Thankfully, Internet technology has come a long way since the dark ages of dial-up.
Today there are several ways you can connect to the Internet, but choosing which one suits your needs and your budget best can be tricky.
We’ve matched two popular broadband Internet connection options, cable and satellite, head to head to educate you about the pros and cons of each and help you decide which is best for your small business needs. Read on to see which one fits your needs and let us know which one you prefer.
How Cable Internet and Satellite Internet Work
Cable Internet service is offered by your television cable provider. Most cable providers offer cable Internet service as a stand-alone option, or at a slightly discounted rate when bundled with a television cable package and phone service. Cable Internet requires a modem and professional installation by a technician because a cable will need to be wired to your house, or your current television cable will be spliced.
Satellite Internet service is offered through a satellite Internet provider. Like cable, satellite Internet requires professional installation and a modem. A land based Internet connection sends a signal to a satellite orbiting Earth, which then sends the signal to a satellite dish installed outside your home.
Round One: Reliability
Cable Internet is more reliable than satellite Internet because service is delivered through a physical wire rather than a signal. Of course, if your business in an area where your cable goes out or is interrupted often, you can expect your Internet service to be also.
All you need for satellite is a clear view of the Southern sky. The primary reason satellite Internet isn’t as reliable as cable Internet is due to the way it’s delivered (via signal rather than wire). Signals from satellites can be weakened or blocked by inclement weather and sun spots. Trees, mountains or other structures can also block your satellite from receiving a signal.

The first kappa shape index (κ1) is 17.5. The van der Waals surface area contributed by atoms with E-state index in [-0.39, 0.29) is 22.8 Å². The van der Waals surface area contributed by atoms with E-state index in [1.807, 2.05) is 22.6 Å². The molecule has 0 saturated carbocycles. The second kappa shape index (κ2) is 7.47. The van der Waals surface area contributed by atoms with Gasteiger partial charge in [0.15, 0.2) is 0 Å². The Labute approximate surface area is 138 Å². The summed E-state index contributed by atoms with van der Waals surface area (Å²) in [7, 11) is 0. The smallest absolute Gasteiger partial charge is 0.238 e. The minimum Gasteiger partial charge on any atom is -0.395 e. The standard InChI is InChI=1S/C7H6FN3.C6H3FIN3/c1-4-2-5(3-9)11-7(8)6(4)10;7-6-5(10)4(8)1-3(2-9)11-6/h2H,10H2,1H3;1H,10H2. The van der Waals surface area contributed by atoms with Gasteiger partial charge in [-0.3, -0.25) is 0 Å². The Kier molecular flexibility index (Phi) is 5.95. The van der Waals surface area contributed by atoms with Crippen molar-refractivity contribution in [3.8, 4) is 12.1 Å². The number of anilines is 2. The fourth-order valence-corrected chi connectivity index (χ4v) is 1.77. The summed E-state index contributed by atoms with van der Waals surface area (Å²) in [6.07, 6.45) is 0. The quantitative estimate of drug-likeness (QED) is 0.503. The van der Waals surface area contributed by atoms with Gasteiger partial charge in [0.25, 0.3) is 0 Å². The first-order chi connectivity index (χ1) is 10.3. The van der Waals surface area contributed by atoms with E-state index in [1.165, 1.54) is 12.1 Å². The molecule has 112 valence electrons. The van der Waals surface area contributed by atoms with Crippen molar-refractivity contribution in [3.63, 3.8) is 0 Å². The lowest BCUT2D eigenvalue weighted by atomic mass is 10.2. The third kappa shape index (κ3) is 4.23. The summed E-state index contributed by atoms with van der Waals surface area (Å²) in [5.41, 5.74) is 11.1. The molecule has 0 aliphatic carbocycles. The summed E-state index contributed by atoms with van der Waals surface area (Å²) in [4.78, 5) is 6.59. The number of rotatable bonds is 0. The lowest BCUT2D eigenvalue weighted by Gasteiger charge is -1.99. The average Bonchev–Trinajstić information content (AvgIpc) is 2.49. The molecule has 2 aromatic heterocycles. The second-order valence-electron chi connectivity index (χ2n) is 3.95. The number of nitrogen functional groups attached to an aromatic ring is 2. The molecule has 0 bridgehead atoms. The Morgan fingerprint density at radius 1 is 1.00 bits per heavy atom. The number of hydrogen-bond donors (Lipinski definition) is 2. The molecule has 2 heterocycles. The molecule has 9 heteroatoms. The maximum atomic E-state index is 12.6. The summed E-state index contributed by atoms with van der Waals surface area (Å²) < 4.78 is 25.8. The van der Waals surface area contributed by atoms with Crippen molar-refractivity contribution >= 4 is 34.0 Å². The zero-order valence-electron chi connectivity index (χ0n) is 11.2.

Round Two: Availability
Virtually anywhere cable television is available, cable Internet is offered. However, if your business doesn’t have access to cable television, you won’t have access to cable Internet either.
Satellite Internet is available almost everywhere. For those who live in rural areas that are not serviced by a cable provider, satellite Internet is the only option for high-speed connection.
Round Three: Speed
Cable Internet download speed generally ranges from 20 to 100 megabits per second Mbps, but some cable Internet providers are now offering download speeds of up to 107 Mbps. Upload speeds of 1.5 to 5 Mbps are typical. Latency (delays incurred during the processing data) of 100 milliseconds (ms) are common, but latency can range from 25 to 500 ms. With cable Internet, you share bandwidth speed with your neighbors, so download speed can slow significantly during high-traffic times. Cable Internet is a solid choice for heavy downloading, gaming and streaming video.
Satellite Internet is considerably slower than cable and has greater latency time. Typically, satellite Internet offers download speeds of 1 to 15 Mbps and upload speeds of 1 to 2 Mbps. Like cable Internet, latency varies, but is often in the range of 1,000 to 2,000 ms. For those just surfing the web, the slower speed of satellite Internet won’t cause too much of a problem, but for those who want to upload/download large files, it can be difficult or impossible to do so.
Round Four: Price
The cost of Cable Internet depends on a variety of factors. If you also have cable television in your office with the provider you’re considering for Internet, or if you choose to bundle television, Internet and phone services, the cost of Internet service is slightly reduced. In any case, you’ll pay approximately $25 to $100 per month for Cable Internet depending on speed and provider (you’ll pay less for slower speeds and more for faster speeds). You may also be charged a one-time installation fee.
Satellite Internet is generally more expensive than cable Internet. Plans range from about $50.00 per month to well over $100 per month, plus you’ll have to purchase or lease a satellite dish. Like cable Internet, you pay more for faster speeds and may have to pay an installation fee.
If you want to learn more about Internet services and providers for your business, check out the BusinessBee BuzzGrid comparison tool.